Apple has removed a free app from App Store that allows users to easily create counterfeit licenses. Apple's move come as the Coalition for a Secure Driver's License announced that U.S. Senator Bob Casey of Pennsylvania has sent a letter to Apple requesting the removal of the rwo years old app.
In his letter, Senator Casey stated that,
"I believe this application poses a threat to public safety and national security…it can be used in a way that allows criminals to create a new identity, steal someone else's identity, or permit underage youth to purchase alcohol or tobacco illegally. National security systems depend on the trustworthiness of driver's licenses, yet with a counterfeit license created by the app, a terrorist could bypass identity verification by the Transportation Security Administration, or even apply for a passport."
"The counterfeiting of driver's licenses used as IDs together with counterfeit or stolen credit cards has become epidemic in many U.S. metropolitan areas. The problems get worse during the holiday season, as merchants overwhelmed with crowds of shoppers have limited time to examine driver's licenses presented by the crooks making purchases with credit cards. It's entirely possible that some criminals are currently using the application to rip off stores," stated Brian Zimmer, President of the Coalition for Secure Driver's License.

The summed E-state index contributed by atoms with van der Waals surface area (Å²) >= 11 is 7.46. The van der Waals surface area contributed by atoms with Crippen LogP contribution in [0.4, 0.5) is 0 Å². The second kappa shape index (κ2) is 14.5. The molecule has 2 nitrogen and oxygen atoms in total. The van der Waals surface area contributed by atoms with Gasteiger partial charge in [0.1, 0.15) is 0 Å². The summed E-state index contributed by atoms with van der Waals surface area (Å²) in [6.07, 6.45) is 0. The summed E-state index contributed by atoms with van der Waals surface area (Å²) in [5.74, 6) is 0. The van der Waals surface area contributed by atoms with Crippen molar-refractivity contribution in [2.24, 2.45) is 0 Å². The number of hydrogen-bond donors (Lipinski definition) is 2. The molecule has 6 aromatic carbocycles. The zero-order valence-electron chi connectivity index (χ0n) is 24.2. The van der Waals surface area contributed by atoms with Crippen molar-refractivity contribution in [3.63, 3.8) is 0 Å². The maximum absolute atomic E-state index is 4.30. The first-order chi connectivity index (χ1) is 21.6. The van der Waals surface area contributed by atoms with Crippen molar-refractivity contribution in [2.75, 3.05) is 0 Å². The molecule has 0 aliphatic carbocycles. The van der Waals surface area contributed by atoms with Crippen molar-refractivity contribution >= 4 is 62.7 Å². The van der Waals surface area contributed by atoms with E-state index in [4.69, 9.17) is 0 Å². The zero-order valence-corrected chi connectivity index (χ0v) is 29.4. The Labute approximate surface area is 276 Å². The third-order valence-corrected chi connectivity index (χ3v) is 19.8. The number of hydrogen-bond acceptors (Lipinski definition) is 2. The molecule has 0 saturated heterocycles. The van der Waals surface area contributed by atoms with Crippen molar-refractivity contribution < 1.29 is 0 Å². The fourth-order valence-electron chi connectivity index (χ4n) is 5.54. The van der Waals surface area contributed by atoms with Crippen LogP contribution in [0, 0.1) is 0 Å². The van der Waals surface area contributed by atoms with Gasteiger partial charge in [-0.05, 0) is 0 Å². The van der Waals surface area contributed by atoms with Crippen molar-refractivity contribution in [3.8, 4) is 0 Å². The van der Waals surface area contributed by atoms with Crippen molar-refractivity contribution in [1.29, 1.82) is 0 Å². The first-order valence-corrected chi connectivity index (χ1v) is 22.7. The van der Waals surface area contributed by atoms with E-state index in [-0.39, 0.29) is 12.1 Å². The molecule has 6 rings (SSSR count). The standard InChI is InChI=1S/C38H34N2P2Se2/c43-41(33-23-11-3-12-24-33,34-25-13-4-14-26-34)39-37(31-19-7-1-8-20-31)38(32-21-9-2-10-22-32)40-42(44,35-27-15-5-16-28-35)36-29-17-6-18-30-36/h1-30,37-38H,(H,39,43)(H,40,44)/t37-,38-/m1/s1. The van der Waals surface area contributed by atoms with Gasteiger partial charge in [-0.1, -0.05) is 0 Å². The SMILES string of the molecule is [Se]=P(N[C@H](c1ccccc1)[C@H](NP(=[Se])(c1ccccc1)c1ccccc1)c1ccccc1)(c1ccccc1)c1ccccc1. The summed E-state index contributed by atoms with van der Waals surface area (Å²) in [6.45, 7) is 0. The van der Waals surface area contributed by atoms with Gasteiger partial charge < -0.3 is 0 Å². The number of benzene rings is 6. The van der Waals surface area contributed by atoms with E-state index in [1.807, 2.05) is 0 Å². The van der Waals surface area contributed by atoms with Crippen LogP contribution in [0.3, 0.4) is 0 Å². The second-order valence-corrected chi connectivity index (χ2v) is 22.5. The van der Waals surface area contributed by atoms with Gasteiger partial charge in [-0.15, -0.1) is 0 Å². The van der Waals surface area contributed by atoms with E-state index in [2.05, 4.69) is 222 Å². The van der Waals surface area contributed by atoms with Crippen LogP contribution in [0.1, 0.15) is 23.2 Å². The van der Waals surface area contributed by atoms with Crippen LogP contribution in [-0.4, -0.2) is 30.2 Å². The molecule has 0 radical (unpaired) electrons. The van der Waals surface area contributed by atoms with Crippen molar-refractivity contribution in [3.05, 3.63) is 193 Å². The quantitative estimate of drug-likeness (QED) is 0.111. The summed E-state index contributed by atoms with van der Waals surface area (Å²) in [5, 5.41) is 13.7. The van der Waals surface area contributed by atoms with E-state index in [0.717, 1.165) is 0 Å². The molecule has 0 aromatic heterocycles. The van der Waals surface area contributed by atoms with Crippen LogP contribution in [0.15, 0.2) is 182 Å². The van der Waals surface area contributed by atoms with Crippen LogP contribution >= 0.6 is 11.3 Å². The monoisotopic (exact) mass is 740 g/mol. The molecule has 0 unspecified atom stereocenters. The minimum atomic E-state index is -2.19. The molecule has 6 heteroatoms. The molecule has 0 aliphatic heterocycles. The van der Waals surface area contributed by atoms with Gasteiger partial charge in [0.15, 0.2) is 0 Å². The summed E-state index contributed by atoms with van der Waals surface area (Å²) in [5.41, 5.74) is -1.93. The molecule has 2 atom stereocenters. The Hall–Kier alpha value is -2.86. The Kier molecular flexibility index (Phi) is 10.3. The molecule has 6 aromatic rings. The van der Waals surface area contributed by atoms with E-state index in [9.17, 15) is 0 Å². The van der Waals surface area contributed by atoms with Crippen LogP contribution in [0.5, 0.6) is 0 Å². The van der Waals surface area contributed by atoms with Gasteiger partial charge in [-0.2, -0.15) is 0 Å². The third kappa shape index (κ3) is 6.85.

The "License" application was created by DriversEd.com for Apple iPhone, iPod Touch, and iPad allows users to electronically insert any digital photo and the biographic information of their choosing into a template for a driver's license of a state of their choosing.
The "License" application contains templates for driver's licenses for all 50 states, many of which are of designs that will be valid for the next several years. The user is then able to send the high quality digital image of the completed template to an email account. From the email attachment, the image can then be printed and laminated, creating a high quality counterfeit driver's license difficult to discern from one that's genuine.